Lack of Clues in Shootings Stymies Probe


When police try to solve a murder case or a shooting, they usually have something to start with: a fingerprint, a hair, a fiber or a witness.

But occasionally, they’re forced to rely on nothing more than somebody’s conscience.

Such a case has landed on the desks of investigators in three Southland communities, including Seal Beach.

“Sometimes there’s just no place to start,” said Gerald Berry, a Los Angeles County sheriff’s deputy. “There’s nothing to work with. We can only hope somebody who might know something decides to call.”


In the early hours of Feb. 15, a rash of shootings left one woman dead and another injured. At 12:15 a.m., two homes in Cypress were riddled with bullets. No one was injured.

At 12:40 a.m., Orange County resident Melody Spicer, 47, was driving on a transition road from the San Gabriel River Freeway onto the Artesia Freeway in Cerritos when she felt a pain in her back. Barely able to breathe or walk, she pulled over and called paramedics. It was weeks before surgeons could remove the bullet lodged near her spine.

Less than 40 minutes after Spicer was shot, Helena Joyce Dobiesz, 55, of Long Beach was driving on the 7th Street offramp from the northbound San Diego Freeway in Seal Beach when she was fatally wounded. She was shot in the head and died later that day.

Ballistics test results released Monday showed that all the bullets came from the same handgun. All the police have to work with are those bullets.


“We have no witnesses, so we have no suspects,” said Gary Krogman, one of the Seal Beach police detectives trying to solve Dobiesz’s murder. “We suspect there was more than one person in the car because of the angle the shots were fired at. But I’ve never worked a case like this before. We have no idea who this shooter could be.”

The case defies categorization. It isn’t a clear-cut case of road rage and it isn’t a spree killing, said Dr. Park Dietz, a Newport Beach forensic psychologist who testified in the O.J. Simpson, Jeffrey Dahmer and Menendez brothers murder cases.

“The term ‘spree killing’ is used only when there are deaths at three or more sites and a single killer,” Dietz said. “In this case, it isn’t clear if there was one person shooting from the car or several.”

Road rage usually involves threatening, sometimes violent behavior toward other motorists, which can include ramming another car or running it off the road, or even shooting at another vehicle. The incidents usually follow a traffic altercation.


Spicer thought she was alone on the road that night.

“There was no one around me. I didn’t see anything or anybody,” said Spicer, who is cautious and extra alert any time she is out after dark.

The bullet that hit Spicer entered from directly behind her car. It tore through the trunk, back seat and driver’s seat before lodging between her shoulder blades, just to the right of her spine. Another bullet grazed the left side of her car.

“I heard a metallic sound and thought something had broken loose out of the car and hurt me,” she said. “I had no idea I had been shot until the police came, took a look and told me what had happened.”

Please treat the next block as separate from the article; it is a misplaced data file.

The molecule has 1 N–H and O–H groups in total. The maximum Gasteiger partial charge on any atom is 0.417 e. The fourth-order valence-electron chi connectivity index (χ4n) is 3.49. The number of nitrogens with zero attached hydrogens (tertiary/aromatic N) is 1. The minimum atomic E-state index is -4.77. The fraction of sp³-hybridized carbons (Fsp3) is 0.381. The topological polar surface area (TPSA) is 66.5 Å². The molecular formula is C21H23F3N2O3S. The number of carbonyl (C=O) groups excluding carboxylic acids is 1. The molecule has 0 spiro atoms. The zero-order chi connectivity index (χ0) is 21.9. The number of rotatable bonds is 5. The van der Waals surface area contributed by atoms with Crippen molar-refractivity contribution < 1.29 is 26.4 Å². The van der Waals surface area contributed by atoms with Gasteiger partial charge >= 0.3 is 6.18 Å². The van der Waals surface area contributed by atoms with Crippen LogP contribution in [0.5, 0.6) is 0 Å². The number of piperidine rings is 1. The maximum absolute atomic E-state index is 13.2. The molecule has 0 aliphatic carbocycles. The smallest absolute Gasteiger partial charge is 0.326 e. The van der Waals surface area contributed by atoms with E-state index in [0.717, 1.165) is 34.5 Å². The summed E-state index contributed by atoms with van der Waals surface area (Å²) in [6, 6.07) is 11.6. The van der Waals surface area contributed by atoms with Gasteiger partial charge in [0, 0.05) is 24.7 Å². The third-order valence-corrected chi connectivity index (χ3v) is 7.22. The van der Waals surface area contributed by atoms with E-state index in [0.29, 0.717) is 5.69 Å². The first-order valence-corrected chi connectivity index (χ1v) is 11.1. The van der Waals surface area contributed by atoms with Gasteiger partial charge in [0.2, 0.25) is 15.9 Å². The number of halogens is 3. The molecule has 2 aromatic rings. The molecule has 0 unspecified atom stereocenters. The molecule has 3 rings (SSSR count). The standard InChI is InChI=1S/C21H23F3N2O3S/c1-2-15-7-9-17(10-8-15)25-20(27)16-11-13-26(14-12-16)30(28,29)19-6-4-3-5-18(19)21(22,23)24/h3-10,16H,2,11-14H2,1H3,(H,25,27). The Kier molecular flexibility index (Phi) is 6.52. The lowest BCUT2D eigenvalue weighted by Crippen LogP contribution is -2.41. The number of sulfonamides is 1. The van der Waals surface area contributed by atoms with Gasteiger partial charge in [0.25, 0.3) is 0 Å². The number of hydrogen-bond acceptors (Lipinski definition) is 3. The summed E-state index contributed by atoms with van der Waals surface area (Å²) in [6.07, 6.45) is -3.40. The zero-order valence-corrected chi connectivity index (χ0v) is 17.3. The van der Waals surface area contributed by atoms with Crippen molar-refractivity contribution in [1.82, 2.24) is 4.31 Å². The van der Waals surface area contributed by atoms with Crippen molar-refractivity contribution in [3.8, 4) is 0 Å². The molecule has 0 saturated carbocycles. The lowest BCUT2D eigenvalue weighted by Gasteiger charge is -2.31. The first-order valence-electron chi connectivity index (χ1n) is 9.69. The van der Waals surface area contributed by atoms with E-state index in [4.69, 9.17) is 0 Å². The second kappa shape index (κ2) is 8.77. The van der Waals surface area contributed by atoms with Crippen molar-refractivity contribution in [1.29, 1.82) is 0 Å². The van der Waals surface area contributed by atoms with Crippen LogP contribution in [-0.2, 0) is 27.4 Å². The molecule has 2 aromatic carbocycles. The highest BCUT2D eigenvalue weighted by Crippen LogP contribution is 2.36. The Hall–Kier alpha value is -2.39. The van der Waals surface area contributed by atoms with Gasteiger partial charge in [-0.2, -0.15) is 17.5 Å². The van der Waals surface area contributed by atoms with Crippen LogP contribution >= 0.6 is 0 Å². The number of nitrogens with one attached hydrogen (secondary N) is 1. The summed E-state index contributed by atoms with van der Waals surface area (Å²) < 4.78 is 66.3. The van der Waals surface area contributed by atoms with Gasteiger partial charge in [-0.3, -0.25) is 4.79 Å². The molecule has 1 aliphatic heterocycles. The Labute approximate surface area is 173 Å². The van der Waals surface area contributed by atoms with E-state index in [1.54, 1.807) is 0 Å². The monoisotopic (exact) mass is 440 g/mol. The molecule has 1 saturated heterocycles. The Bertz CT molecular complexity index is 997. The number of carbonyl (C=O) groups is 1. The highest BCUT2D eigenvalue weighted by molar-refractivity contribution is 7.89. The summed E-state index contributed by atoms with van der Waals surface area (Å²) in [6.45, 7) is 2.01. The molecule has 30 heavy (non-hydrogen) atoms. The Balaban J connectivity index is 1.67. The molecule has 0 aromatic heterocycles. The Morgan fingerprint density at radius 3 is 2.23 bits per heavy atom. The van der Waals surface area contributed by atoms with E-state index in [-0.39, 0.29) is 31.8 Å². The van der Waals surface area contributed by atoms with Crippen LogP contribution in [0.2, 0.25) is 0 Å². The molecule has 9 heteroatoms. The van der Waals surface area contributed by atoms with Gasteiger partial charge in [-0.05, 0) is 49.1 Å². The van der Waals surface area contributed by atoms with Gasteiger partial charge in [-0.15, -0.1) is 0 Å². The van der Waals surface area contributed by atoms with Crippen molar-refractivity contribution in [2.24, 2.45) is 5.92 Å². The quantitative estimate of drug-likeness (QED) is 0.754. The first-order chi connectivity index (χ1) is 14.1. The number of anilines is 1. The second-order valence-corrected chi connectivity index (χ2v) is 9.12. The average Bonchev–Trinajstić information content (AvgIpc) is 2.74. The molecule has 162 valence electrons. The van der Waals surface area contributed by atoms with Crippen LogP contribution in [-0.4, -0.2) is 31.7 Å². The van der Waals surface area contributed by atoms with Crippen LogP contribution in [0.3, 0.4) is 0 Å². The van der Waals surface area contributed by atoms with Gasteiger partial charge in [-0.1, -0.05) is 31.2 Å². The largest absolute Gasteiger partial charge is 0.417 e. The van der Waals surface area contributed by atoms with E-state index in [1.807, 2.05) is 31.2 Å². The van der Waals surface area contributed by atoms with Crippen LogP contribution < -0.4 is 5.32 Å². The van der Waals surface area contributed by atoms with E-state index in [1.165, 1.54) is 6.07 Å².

“I’m not angry about what happened to me because I don’t know who to be angry at,” Spicer said. “Whoever did it will have to answer to God. I just pray they’ll have the courage to turn themselves in, and I pray they’ll never do anything like this again.”

Spicer was still in the emergency room when doctors told her another woman had been shot on the freeway.

“My first thought was, why did I survive and not her?” she said. “I felt the need to reach out to her family.”

Spicer and Dobiesz’s only daughter, Cara Marquez, have struck up a friendship since the shootings.


“It’s been hard,” said Marquez, a Washington state resident. “I miss my mom a lot. She wanted to be a grandmother, and I found out soon after she died that I’m pregnant. It’s a bittersweet blessing,” she said.

Marquez cannot fathom why anybody would want to hurt her mother, a deeply religious woman who loved to sculpt.

“The whole thing is strange. All I know is my mom and Melody both drove white cars. And there is a physical and spiritual resemblance between the two of them,” she said.

“But you know, somebody’s conscience has to be weighing on them. How long can they live with themselves knowing they did something like this?” Marquez said.


Anyone with information is asked to contact Seal Beach police at (562) 799-4111 or (562) 799-4109.


When a Bullet Talks

Markings left on a bullet by a gun barrel are as distinctive as fingerprints. They can link the bullet to a particular type and caliber gun. To make the connection, investigators first look for consistencies, such as grooves and lands. Then, under a microscope, they look for inconsistencies. Here’s what they look for:


Why a Grooved Barrel

As a bullet travels through the barrel, grooves make the bullet spin rather than tumble. Like a well-thrown football, a spinning bullet will remain on a truer course.


Lands and grooves are markings made when a bullet travels through a gun barrel. These marks can be consistently identified with certain manufacturers and calibers. Interior view of gun barrel machined to create lands and grooves:


Lands: Parts of grooved surface that are not indented

Grooves: Notches inside barrel guide bullet and create spin

* Cross-section of barrel with six grooves. The diameter of the bore is the caliber, such as .22 or .38 caliber or 9 millimeters.



Striations are scratches or marks on bullets after firing. These patterns, which may be the result of use or cleaning, link bullets with the barrel from which they were fired.

Sources: Huntington Beach Police Department, Orange County Crime Lab and “Forensic Science Handbook” by Richard Saferstein, PhD; Researched by APRIL JACKSON/Los Angeles Times